The employment opportunities in the organised sector are much sought after due to the benefits of employment. In India, a number of organised sector enterprises exist in the unorganised sector, where it is possible to evade tax and avoid labour protection laws. Exploitation of the labourers by paying them low wages and no service benefits is a common situation. During periods of lesser demand in the economic cycle, a number of people lose their job in the organised sector and are forced to take up jobs in the unorganised sector. In rural areas, landless agricultural labourers, marginal farmers, village artisans, etc. fall in the category of unorganised sector workers who require government support from exploitation. In urban areas, the workers in small scale industries, casual workers in transport and construction business, etc. need protection for their employment. Thus, workers in the unorganised sector essentially need government protection from disadvantageous terms of employment.

On the basis of ownership of assets and delivery of services

On the basis of ownership of assets and delivery of services, the economic activities are classified as—

  1. Public sector
  2. Private sector

The economic activities can be classified as those in the public sector and in the private sector, on the basis of ownership of assets and responsibility of delivery of services.

In the public sector, the government owns the assets and provides services to the nation. Enterprises such as Indian Railways, Steel Authority of India Limited, Hindustan Aeronautics Limited, Air India etc. are owned and operated by the government agencies. In the private sector, the assets and services are controlled by private individuals or companies. Reliance Industries Limited, Tata Steel, Mahindra and Mahindra, Jet Airways, etc. are some examples of private sector enterprises in India.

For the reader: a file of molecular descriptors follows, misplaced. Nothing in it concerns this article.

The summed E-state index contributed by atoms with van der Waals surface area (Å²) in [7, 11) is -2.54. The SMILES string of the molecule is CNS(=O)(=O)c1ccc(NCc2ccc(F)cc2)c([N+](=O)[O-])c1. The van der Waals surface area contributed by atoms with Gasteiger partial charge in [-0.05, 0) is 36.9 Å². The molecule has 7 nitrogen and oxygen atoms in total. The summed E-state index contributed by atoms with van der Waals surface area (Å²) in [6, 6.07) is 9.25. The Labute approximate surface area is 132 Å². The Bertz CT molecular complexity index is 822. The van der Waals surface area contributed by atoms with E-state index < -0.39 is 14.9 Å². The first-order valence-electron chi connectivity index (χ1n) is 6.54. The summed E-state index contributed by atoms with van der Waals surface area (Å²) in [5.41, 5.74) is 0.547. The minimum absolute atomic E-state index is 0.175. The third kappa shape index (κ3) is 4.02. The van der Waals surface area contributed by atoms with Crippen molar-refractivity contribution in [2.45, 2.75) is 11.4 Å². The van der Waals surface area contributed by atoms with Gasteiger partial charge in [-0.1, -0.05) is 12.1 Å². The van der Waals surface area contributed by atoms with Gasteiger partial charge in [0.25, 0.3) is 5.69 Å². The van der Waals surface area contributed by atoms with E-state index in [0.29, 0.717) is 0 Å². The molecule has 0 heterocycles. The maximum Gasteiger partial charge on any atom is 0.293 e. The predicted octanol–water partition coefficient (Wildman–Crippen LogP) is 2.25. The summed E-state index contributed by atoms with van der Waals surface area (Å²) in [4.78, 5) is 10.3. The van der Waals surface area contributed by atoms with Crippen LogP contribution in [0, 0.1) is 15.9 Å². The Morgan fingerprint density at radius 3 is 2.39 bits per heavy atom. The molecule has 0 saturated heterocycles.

The private sector activities are mainly profit-driven, whereas the public sector enterprises raise money from taxes paid by the citizens and provide services which are not always profit-driven. Government takes up large-scale activities for infrastructural development. This requires huge capital investment to serve the people. Providing electricity at a reasonable price, buying agricultural products from the farmers at the minimum support price, operating schools in rural areas in its campaign to spread literacy, providing cheap housing and healthcare facility to the economically-backward sections of the society are some of the services provided by the government in the public sector. Public sector undertakings cater to employment opportunities through large-scale infrastructure development work and by encouraging small-scale and cottage industries.